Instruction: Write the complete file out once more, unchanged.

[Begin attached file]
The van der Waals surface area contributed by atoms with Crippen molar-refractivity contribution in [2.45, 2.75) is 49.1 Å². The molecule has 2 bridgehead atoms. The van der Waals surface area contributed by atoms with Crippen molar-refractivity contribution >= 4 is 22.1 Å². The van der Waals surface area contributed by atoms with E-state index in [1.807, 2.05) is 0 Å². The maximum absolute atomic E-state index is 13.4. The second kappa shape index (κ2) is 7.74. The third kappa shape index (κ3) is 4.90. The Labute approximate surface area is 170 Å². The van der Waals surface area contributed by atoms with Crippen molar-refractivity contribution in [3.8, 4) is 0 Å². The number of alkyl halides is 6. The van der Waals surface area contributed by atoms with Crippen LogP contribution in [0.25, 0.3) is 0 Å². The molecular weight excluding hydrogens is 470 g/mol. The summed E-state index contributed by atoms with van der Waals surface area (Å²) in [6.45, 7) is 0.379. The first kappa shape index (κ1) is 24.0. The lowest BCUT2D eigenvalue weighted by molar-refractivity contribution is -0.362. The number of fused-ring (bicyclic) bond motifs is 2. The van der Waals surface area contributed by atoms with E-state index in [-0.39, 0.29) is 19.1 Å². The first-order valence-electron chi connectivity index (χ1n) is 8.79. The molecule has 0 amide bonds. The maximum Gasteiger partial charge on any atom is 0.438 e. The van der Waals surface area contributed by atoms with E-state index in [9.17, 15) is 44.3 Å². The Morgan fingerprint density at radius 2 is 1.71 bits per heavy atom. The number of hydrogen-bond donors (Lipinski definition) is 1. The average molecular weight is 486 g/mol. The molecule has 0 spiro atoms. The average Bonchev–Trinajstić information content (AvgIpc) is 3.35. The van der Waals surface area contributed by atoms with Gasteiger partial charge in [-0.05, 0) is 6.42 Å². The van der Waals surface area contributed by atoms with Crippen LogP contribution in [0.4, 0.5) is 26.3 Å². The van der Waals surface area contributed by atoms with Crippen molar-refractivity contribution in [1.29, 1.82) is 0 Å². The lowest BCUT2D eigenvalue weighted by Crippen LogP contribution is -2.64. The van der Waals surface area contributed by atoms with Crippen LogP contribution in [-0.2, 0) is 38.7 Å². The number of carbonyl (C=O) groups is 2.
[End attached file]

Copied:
The van der Waals surface area contributed by atoms with Crippen molar-refractivity contribution in [2.45, 2.75) is 49.1 Å². The molecule has 2 bridgehead atoms. The van der Waals surface area contributed by atoms with Crippen molar-refractivity contribution >= 4 is 22.1 Å². The van der Waals surface area contributed by atoms with E-state index in [1.807, 2.05) is 0 Å². The maximum absolute atomic E-state index is 13.4. The second kappa shape index (κ2) is 7.74. The third kappa shape index (κ3) is 4.90. The Labute approximate surface area is 170 Å². The van der Waals surface area contributed by atoms with Crippen molar-refractivity contribution in [3.8, 4) is 0 Å². The number of alkyl halides is 6. The van der Waals surface area contributed by atoms with Crippen LogP contribution in [0.25, 0.3) is 0 Å². The molecular weight excluding hydrogens is 470 g/mol. The summed E-state index contributed by atoms with van der Waals surface area (Å²) in [6.45, 7) is 0.379. The first kappa shape index (κ1) is 24.0. The lowest BCUT2D eigenvalue weighted by molar-refractivity contribution is -0.362. The number of fused-ring (bicyclic) bond motifs is 2. The van der Waals surface area contributed by atoms with E-state index in [-0.39, 0.29) is 19.1 Å². The first-order valence-electron chi connectivity index (χ1n) is 8.79. The molecule has 0 amide bonds. The maximum Gasteiger partial charge on any atom is 0.438 e. The van der Waals surface area contributed by atoms with E-state index in [9.17, 15) is 44.3 Å². The Morgan fingerprint density at radius 2 is 1.71 bits per heavy atom. The number of hydrogen-bond donors (Lipinski definition) is 1. The average molecular weight is 486 g/mol. The molecule has 0 spiro atoms. The average Bonchev–Trinajstić information content (AvgIpc) is 3.35. The van der Waals surface area contributed by atoms with Gasteiger partial charge in [-0.05, 0) is 6.42 Å². The van der Waals surface area contributed by atoms with Crippen LogP contribution in [0.4, 0.5) is 26.3 Å². The van der Waals surface area contributed by atoms with Crippen molar-refractivity contribution in [1.29, 1.82) is 0 Å². The lowest BCUT2D eigenvalue weighted by Crippen LogP contribution is -2.64. The van der Waals surface area contributed by atoms with Crippen LogP contribution in [-0.2, 0) is 38.7 Å². The number of carbonyl (C=O) groups is 2.